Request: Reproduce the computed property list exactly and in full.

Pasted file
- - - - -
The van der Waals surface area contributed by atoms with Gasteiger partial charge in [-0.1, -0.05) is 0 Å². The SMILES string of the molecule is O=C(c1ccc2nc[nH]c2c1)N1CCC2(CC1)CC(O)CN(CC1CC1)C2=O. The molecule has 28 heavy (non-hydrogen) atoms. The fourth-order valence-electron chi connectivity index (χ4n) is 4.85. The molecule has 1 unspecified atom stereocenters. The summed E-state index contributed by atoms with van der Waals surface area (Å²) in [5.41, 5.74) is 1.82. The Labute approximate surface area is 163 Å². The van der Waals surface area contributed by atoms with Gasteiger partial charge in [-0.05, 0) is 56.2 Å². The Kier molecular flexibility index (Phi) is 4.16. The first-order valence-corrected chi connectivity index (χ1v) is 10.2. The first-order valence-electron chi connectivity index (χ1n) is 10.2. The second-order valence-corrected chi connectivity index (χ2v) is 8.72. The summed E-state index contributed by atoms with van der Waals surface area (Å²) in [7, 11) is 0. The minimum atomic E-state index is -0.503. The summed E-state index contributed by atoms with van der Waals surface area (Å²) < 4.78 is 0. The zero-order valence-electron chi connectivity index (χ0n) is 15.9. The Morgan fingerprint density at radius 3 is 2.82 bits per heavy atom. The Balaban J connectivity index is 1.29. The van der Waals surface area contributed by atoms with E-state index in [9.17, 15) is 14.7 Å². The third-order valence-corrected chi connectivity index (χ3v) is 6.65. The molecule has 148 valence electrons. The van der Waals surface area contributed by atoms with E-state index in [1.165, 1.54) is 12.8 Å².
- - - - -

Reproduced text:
The van der Waals surface area contributed by atoms with Gasteiger partial charge in [-0.1, -0.05) is 0 Å². The SMILES string of the molecule is O=C(c1ccc2nc[nH]c2c1)N1CCC2(CC1)CC(O)CN(CC1CC1)C2=O. The molecule has 28 heavy (non-hydrogen) atoms. The fourth-order valence-electron chi connectivity index (χ4n) is 4.85. The molecule has 1 unspecified atom stereocenters. The summed E-state index contributed by atoms with van der Waals surface area (Å²) in [5.41, 5.74) is 1.82. The Labute approximate surface area is 163 Å². The van der Waals surface area contributed by atoms with Gasteiger partial charge in [-0.05, 0) is 56.2 Å². The Kier molecular flexibility index (Phi) is 4.16. The first-order valence-corrected chi connectivity index (χ1v) is 10.2. The first-order valence-electron chi connectivity index (χ1n) is 10.2. The second-order valence-corrected chi connectivity index (χ2v) is 8.72. The summed E-state index contributed by atoms with van der Waals surface area (Å²) in [7, 11) is 0. The minimum atomic E-state index is -0.503. The summed E-state index contributed by atoms with van der Waals surface area (Å²) < 4.78 is 0. The zero-order valence-electron chi connectivity index (χ0n) is 15.9. The Morgan fingerprint density at radius 3 is 2.82 bits per heavy atom. The Balaban J connectivity index is 1.29. The van der Waals surface area contributed by atoms with E-state index in [9.17, 15) is 14.7 Å². The third-order valence-corrected chi connectivity index (χ3v) is 6.65. The molecule has 148 valence electrons. The van der Waals surface area contributed by atoms with E-state index in [1.165, 1.54) is 12.8 Å².